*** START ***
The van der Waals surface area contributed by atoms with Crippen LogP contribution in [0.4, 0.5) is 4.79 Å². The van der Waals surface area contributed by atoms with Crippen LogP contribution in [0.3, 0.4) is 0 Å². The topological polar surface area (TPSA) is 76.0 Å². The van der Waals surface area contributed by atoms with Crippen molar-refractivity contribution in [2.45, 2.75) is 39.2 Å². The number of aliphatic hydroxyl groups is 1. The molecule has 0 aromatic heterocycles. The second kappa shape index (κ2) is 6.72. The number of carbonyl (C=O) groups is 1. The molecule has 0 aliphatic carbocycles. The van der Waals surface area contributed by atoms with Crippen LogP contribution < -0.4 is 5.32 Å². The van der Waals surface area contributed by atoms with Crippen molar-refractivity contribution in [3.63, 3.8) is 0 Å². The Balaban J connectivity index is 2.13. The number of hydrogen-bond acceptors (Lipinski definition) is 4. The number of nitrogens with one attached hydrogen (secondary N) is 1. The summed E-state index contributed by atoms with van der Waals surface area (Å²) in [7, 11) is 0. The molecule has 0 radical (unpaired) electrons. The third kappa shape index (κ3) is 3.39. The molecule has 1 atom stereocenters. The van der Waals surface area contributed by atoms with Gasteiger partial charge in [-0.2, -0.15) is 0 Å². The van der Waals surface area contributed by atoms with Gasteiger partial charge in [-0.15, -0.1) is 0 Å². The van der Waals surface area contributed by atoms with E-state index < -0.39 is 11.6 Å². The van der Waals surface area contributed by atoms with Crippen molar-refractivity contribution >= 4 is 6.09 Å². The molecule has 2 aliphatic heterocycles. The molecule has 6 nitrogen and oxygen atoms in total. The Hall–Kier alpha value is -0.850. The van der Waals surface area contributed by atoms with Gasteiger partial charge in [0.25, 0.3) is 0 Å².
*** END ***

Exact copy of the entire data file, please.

The van der Waals surface area contributed by atoms with Crippen LogP contribution in [0.4, 0.5) is 4.79 Å². The van der Waals surface area contributed by atoms with Crippen LogP contribution in [0.3, 0.4) is 0 Å². The topological polar surface area (TPSA) is 76.0 Å². The van der Waals surface area contributed by atoms with Crippen molar-refractivity contribution in [2.45, 2.75) is 39.2 Å². The number of aliphatic hydroxyl groups is 1. The molecule has 0 aromatic heterocycles. The second kappa shape index (κ2) is 6.72. The number of carbonyl (C=O) groups is 1. The molecule has 0 aliphatic carbocycles. The van der Waals surface area contributed by atoms with Crippen LogP contribution < -0.4 is 5.32 Å². The van der Waals surface area contributed by atoms with Crippen molar-refractivity contribution in [3.63, 3.8) is 0 Å². The Balaban J connectivity index is 2.13. The number of hydrogen-bond acceptors (Lipinski definition) is 4. The number of nitrogens with one attached hydrogen (secondary N) is 1. The summed E-state index contributed by atoms with van der Waals surface area (Å²) in [7, 11) is 0. The molecule has 0 radical (unpaired) electrons. The third kappa shape index (κ3) is 3.39. The molecule has 1 atom stereocenters. The van der Waals surface area contributed by atoms with Gasteiger partial charge in [-0.2, -0.15) is 0 Å². The van der Waals surface area contributed by atoms with Gasteiger partial charge in [-0.15, -0.1) is 0 Å². The van der Waals surface area contributed by atoms with E-state index < -0.39 is 11.6 Å². The van der Waals surface area contributed by atoms with Crippen molar-refractivity contribution >= 4 is 6.09 Å². The molecule has 2 aliphatic heterocycles. The molecule has 6 nitrogen and oxygen atoms in total. The Hall–Kier alpha value is -0.850. The van der Waals surface area contributed by atoms with Gasteiger partial charge in [0.25, 0.3) is 0 Å².